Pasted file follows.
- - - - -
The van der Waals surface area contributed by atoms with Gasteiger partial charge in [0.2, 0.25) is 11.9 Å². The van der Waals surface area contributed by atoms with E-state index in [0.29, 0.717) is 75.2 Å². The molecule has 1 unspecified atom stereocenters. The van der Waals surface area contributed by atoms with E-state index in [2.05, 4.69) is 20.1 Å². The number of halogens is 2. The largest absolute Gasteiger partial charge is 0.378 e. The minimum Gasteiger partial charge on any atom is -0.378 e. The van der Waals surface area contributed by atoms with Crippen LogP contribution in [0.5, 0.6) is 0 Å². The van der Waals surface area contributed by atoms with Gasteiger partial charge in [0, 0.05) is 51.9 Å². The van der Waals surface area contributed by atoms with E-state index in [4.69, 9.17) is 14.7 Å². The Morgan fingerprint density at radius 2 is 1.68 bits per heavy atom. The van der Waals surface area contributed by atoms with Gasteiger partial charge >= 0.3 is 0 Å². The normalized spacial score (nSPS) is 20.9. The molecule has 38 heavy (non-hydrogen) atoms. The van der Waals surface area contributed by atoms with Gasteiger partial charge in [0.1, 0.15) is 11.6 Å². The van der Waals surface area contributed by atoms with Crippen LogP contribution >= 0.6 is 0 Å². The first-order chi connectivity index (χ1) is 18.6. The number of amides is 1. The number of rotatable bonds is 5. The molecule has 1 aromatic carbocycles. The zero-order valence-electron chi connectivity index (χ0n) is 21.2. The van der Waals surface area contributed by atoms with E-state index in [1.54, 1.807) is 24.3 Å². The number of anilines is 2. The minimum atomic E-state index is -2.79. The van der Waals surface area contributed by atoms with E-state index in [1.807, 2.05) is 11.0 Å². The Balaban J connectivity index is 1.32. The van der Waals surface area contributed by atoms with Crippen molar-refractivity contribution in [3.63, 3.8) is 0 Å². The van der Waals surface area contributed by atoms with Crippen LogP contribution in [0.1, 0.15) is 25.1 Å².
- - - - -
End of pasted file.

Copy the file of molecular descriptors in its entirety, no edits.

The van der Waals surface area contributed by atoms with Gasteiger partial charge in [0.2, 0.25) is 11.9 Å². The van der Waals surface area contributed by atoms with E-state index in [0.29, 0.717) is 75.2 Å². The molecule has 1 unspecified atom stereocenters. The van der Waals surface area contributed by atoms with E-state index in [2.05, 4.69) is 20.1 Å². The number of halogens is 2. The largest absolute Gasteiger partial charge is 0.378 e. The minimum Gasteiger partial charge on any atom is -0.378 e. The van der Waals surface area contributed by atoms with Crippen LogP contribution in [0.5, 0.6) is 0 Å². The van der Waals surface area contributed by atoms with Gasteiger partial charge in [0, 0.05) is 51.9 Å². The van der Waals surface area contributed by atoms with E-state index in [4.69, 9.17) is 14.7 Å². The Morgan fingerprint density at radius 2 is 1.68 bits per heavy atom. The van der Waals surface area contributed by atoms with Gasteiger partial charge >= 0.3 is 0 Å². The normalized spacial score (nSPS) is 20.9. The molecule has 38 heavy (non-hydrogen) atoms. The van der Waals surface area contributed by atoms with Gasteiger partial charge in [0.1, 0.15) is 11.6 Å². The van der Waals surface area contributed by atoms with Crippen LogP contribution >= 0.6 is 0 Å². The first-order chi connectivity index (χ1) is 18.6. The number of amides is 1. The number of rotatable bonds is 5. The molecule has 1 aromatic carbocycles. The zero-order valence-electron chi connectivity index (χ0n) is 21.2. The van der Waals surface area contributed by atoms with E-state index in [1.54, 1.807) is 24.3 Å². The number of anilines is 2. The minimum atomic E-state index is -2.79. The van der Waals surface area contributed by atoms with E-state index in [1.807, 2.05) is 11.0 Å². The Balaban J connectivity index is 1.32. The van der Waals surface area contributed by atoms with Crippen molar-refractivity contribution in [3.63, 3.8) is 0 Å². The van der Waals surface area contributed by atoms with Crippen LogP contribution in [0.1, 0.15) is 25.1 Å².